I wasn’t having any luck finding a job but wasn’t trying too hard. It was winter in Pennsylvania and I spent a lot of time trying to get lost on country roads near the house, a town called New Tripoli, in Heidelberg Township. It was off route 100, which connected 22 to 309. They were all bland roads leading to coal towns in the hills, Pennsylvania Dutch country. John had guns and the house was right on the edge of a place where people could hunt, state game lands. I’d take one of the pistols out and aim it into the woods and practice firing but never wore ear protection. After a while I got paranoid living there (the house was big) and started moving the guns from room to room for fear someone could see me through the windows, in the forest. That was part of the problem with the house, it felt exposed. People could see in but you couldn’t see out. Before mom and John left, we’d watched The Blair Witch Project and the show The X-Files had just come out. Mom said there was a part of the house in the kitchen that sometimes made a sound like radio static, like someone spinning the knob on a radio dial fast, and one time a cupboard opened on its own and a cup flew out and hit John right on the head. I did my best to confront any spirits on my own but feared forces outside the house beyond my control. Someone had tried to break in through the master bedroom off the lower deck, someone who’d come to one of my parties I think. I came home and the alarm company had left multiple messages on the machine in John’s office, I had a gun on me but then someone was knocking at the front door, a cop: I put the gun on a drum kit and the cop just smiled and said, playing the drums?—and then left, and I wondered how he could know it was really me living there vs. some criminal, he hadn’t checked my ID or anything. He drove off and I felt scared, all alone.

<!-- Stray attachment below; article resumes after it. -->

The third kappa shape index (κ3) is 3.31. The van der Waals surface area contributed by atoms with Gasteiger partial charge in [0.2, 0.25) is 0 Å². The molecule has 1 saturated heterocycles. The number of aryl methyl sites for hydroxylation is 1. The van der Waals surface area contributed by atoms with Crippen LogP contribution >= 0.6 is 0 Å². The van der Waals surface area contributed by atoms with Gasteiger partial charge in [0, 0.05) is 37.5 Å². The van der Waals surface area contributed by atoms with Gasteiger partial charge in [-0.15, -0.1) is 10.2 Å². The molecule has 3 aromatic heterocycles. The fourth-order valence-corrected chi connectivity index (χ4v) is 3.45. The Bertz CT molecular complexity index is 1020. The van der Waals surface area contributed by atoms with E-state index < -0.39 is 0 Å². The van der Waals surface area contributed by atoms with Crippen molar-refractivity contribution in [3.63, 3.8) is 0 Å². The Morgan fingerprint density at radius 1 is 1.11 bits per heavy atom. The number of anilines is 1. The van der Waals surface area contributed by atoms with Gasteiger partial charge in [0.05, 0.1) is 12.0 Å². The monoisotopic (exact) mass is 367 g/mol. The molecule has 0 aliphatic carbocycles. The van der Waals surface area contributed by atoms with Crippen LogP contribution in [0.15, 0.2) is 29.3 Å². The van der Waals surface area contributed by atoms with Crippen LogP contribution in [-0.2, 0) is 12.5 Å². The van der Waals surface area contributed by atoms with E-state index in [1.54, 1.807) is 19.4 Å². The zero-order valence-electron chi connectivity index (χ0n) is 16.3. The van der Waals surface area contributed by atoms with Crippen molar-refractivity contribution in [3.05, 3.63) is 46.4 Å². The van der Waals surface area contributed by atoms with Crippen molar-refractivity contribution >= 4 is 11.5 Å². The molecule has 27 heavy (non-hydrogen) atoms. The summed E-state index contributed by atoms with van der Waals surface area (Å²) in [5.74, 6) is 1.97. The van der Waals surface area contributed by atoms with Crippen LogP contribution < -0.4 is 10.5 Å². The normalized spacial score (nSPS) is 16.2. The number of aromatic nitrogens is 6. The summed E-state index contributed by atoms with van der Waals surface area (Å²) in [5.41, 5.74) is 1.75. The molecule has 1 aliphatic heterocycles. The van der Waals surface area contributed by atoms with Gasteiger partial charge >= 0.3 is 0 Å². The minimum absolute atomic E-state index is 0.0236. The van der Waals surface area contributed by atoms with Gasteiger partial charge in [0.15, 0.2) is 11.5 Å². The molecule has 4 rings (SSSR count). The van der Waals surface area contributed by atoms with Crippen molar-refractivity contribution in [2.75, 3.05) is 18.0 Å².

Bonne and I made plans for Valentine’s Day and drove the scenic route to a town called New Hope along the Pennsylvania-New Jersey border. The restaurant was an old stone farmhouse with candles in each window but I didn’t have any money to speak of, so Bonne and I went Dutch.

It was starting to snow and the ride home looked treacherous but we had John’s Volvo, which felt safe. It was only our first date, but we both knew Bonne would be spending the night, she’d brought her bag. The house was fantastic: it didn’t look like much from the outside but when you walked in, it opened to two stories with the far wall overlooking the valley, all glass. John had a lot of sculptures, art, antique instruments, Native American rugs. And the house had been built by a student of Frank Lloyd Wright (the architect actually lived in the house), so it felt like you were outside even when you were in, the way the windows were designed.